well be shut in for several days to allow uniform heat distribution to thin the oil. Finally, during the third
stage, the thinned oil is produced through the same well. The cycle is repeated as long as oilproduction is
Cyclic steam injection is used extensively in heavy-oil reservoirs, tar sands, and in some cases to improve
injectivity prior to steamflood or in-situ combustion operations.
Cyclic steam injection is also called steam soak or the huff 憂� puff (slang) method.
See: enhanced oil recovery, hot waterflooding, in-situ combustion, steamflood

1. n. [Heavy Oil] ID: 11483

A hydrocarbon fluid that is used to dilute heavy oil and reduce its viscosity for easier transportation.
Generally a distillation tower cut such as naphtha is used as for heavy oil dilution and transportation. The
added diluent may be recovered at the destination using distillation and the diluent may be subsequently
pumped back for blending.

dry combustion
1. n. [Heavy Oil] ID: 11180

An in-situ combustion technique in which only air or oxygen-enriched air mixtures are injected into
aformation. A drawback related to dry combustion is the highly corrosive and noxious combustion products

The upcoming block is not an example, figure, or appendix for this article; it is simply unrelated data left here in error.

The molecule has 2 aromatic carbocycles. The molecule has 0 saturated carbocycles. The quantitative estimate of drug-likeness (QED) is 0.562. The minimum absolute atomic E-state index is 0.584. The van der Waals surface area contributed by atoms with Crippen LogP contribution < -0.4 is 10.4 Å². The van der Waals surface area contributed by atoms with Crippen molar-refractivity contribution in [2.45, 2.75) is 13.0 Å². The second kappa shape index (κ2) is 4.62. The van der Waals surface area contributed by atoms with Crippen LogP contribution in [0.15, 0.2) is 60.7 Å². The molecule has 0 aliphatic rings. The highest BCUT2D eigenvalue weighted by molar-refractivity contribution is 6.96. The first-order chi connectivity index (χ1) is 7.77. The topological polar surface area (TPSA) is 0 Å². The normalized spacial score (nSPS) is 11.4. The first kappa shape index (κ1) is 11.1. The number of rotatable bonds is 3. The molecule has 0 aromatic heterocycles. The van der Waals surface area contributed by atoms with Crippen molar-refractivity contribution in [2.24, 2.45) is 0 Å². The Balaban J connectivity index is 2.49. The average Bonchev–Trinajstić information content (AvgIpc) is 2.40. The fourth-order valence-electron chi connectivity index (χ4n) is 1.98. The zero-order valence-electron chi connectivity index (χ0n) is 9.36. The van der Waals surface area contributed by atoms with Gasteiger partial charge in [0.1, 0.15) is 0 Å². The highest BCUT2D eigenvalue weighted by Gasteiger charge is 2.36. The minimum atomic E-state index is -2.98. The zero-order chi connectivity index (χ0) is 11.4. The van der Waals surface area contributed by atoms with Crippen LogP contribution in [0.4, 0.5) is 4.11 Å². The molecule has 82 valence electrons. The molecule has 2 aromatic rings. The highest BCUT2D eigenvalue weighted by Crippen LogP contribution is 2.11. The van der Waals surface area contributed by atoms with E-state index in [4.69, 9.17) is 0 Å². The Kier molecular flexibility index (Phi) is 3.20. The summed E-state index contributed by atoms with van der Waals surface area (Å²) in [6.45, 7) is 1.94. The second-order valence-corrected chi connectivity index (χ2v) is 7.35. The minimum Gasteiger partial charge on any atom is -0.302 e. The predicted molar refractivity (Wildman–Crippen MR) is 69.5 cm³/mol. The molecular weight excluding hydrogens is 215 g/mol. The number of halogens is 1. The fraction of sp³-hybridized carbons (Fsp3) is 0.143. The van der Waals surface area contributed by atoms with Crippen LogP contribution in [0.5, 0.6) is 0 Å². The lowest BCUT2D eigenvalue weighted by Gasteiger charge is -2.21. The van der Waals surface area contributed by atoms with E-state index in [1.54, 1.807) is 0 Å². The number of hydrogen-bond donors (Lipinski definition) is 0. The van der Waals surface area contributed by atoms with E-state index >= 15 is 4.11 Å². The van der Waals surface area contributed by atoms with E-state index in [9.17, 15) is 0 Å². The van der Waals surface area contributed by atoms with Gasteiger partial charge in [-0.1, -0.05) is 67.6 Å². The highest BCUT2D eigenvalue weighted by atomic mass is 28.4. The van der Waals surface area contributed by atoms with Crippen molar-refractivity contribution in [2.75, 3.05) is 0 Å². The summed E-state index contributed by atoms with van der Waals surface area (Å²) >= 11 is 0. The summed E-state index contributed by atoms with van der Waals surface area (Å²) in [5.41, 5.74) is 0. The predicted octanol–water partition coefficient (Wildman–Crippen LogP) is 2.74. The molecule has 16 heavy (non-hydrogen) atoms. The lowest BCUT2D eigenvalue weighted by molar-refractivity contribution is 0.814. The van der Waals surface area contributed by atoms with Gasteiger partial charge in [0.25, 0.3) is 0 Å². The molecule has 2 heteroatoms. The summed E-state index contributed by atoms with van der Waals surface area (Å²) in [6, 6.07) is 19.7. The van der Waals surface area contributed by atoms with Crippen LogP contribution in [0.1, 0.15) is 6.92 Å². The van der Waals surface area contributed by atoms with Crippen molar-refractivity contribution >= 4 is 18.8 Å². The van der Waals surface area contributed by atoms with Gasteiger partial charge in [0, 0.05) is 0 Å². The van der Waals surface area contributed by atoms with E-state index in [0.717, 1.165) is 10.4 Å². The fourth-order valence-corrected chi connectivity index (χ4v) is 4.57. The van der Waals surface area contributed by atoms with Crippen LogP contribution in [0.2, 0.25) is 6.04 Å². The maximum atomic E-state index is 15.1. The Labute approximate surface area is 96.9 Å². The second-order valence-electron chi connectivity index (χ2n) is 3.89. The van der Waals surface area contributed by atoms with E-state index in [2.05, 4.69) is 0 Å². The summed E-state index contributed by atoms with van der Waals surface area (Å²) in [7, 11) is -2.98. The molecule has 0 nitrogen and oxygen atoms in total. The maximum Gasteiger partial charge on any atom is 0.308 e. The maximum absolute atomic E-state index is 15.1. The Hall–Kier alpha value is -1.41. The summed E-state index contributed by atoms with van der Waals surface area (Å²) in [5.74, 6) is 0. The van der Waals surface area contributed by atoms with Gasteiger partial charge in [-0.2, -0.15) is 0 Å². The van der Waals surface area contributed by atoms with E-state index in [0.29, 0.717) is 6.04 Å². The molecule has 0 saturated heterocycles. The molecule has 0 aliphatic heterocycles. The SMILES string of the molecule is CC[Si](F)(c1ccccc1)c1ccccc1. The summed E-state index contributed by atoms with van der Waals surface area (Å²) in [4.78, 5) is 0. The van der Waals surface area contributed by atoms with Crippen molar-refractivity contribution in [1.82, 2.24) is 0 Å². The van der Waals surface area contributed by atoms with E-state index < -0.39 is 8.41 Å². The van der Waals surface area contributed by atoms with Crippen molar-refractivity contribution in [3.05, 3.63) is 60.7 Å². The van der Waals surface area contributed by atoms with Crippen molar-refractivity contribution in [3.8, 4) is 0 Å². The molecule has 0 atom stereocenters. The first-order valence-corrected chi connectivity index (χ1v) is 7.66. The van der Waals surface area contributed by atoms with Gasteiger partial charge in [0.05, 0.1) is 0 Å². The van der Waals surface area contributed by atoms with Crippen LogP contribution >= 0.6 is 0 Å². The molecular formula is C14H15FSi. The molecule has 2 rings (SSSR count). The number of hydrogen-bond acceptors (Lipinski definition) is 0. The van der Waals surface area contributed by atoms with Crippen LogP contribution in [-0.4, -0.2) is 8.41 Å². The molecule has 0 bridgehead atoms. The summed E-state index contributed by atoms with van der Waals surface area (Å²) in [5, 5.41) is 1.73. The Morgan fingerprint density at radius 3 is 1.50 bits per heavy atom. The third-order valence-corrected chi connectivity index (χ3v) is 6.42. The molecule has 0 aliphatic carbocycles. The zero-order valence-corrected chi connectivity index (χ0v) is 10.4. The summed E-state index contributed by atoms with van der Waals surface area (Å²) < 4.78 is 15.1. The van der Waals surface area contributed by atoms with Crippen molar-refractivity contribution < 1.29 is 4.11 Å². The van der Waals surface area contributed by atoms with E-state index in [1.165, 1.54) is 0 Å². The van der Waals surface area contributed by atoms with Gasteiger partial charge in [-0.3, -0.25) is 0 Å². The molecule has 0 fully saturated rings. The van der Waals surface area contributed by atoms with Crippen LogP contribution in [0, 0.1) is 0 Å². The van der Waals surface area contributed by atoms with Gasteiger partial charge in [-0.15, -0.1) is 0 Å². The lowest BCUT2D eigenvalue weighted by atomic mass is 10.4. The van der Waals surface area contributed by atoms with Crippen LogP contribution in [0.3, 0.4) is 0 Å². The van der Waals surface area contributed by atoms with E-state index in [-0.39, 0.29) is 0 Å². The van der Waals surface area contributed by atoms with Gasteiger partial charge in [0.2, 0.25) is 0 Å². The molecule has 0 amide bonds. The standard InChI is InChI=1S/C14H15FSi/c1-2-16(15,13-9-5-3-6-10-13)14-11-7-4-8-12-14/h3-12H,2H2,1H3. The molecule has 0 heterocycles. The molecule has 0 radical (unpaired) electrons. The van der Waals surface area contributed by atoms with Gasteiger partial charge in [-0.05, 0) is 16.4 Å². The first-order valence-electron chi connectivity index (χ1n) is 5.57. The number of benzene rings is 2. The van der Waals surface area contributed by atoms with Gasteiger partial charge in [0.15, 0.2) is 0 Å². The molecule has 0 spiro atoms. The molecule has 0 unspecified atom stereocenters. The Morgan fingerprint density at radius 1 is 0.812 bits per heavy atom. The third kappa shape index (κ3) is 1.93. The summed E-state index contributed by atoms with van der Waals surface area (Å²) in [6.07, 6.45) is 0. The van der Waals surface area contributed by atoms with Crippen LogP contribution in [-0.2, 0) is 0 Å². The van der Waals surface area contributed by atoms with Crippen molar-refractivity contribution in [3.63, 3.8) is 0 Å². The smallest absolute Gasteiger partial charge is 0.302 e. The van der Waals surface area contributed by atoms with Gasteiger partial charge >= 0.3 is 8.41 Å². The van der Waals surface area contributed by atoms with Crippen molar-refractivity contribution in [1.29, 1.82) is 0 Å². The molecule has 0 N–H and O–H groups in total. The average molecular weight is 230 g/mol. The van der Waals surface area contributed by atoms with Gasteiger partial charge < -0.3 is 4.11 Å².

that are produced.
See: dry forward combustion, wet combustion

dry forward combustion

1. n. [Heavy Oil] ID: 11183

A type of in-situ combustion in which the burning front moves in the same direction as the injected air. As
air is continuously supplied at the injection well, the fire ignited at this location moves toward
theproduction wells.

During forward combustion, the temperature behind the burning front is high, indicating a great amount of
heat stored in the formation matrix. The injected gas heats on contact with the matrix and recovers only a
small amount of the heat, with considerable losses to the surrounding formations. Another drawback of dry
forward combustion is the presence of a highly viscous oil zone surrounding theproduction well. The fluid
in this zone remains at the original reservoir temperature and its forwarddisplacement by the heated oil is
normally difficult.

See: dry combustion, enhanced oil recovery, liquid blocking, reverse combustion, thermal recovery, wet combustion

electric submersible pump

1. n. [Well Completions] ID: 2642

An artificial-lift system that utilizes a downhole pumping system that is electrically driven. The pump
typically comprises several staged centrifugal pump sections that can be specifically configured to suit
the production andwellbore characteristics of a given application. Electrical submersible pump systems